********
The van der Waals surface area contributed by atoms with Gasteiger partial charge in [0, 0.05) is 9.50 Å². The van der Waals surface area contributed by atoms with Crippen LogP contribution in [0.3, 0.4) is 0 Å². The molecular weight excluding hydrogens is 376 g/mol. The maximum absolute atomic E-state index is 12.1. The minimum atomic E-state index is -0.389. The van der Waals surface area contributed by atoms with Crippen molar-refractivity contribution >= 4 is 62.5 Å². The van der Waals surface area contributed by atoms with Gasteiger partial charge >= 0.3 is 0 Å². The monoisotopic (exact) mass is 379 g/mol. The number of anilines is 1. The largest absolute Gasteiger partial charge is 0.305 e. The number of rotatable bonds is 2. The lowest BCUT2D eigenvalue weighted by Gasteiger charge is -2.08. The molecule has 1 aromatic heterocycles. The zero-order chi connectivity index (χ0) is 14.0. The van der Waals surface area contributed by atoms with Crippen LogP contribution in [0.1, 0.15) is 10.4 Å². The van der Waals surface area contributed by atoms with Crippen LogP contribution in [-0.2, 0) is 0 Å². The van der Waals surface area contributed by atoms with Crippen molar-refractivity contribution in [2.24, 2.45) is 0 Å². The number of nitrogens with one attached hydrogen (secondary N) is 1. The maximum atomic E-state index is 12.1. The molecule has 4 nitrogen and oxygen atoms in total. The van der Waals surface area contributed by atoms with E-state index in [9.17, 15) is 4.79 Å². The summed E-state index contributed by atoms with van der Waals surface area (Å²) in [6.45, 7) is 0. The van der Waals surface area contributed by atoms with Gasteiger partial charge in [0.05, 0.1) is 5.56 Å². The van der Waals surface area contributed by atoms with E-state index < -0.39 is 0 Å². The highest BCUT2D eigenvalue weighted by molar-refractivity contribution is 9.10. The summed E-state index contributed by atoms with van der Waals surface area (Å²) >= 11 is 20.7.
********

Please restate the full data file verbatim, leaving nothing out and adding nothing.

The van der Waals surface area contributed by atoms with Gasteiger partial charge in [0, 0.05) is 9.50 Å². The van der Waals surface area contributed by atoms with Crippen LogP contribution in [0.3, 0.4) is 0 Å². The molecular weight excluding hydrogens is 376 g/mol. The maximum absolute atomic E-state index is 12.1. The minimum atomic E-state index is -0.389. The van der Waals surface area contributed by atoms with Crippen molar-refractivity contribution >= 4 is 62.5 Å². The van der Waals surface area contributed by atoms with Gasteiger partial charge >= 0.3 is 0 Å². The monoisotopic (exact) mass is 379 g/mol. The number of anilines is 1. The largest absolute Gasteiger partial charge is 0.305 e. The number of rotatable bonds is 2. The lowest BCUT2D eigenvalue weighted by Gasteiger charge is -2.08. The molecule has 1 aromatic heterocycles. The zero-order chi connectivity index (χ0) is 14.0. The van der Waals surface area contributed by atoms with Crippen LogP contribution in [0.1, 0.15) is 10.4 Å². The van der Waals surface area contributed by atoms with Crippen LogP contribution in [-0.2, 0) is 0 Å². The van der Waals surface area contributed by atoms with Crippen molar-refractivity contribution in [2.24, 2.45) is 0 Å². The number of nitrogens with one attached hydrogen (secondary N) is 1. The maximum atomic E-state index is 12.1. The molecule has 4 nitrogen and oxygen atoms in total. The van der Waals surface area contributed by atoms with E-state index in [9.17, 15) is 4.79 Å². The summed E-state index contributed by atoms with van der Waals surface area (Å²) in [6.45, 7) is 0. The van der Waals surface area contributed by atoms with Gasteiger partial charge in [0.05, 0.1) is 5.56 Å². The van der Waals surface area contributed by atoms with E-state index < -0.39 is 0 Å². The highest BCUT2D eigenvalue weighted by molar-refractivity contribution is 9.10. The summed E-state index contributed by atoms with van der Waals surface area (Å²) >= 11 is 20.7.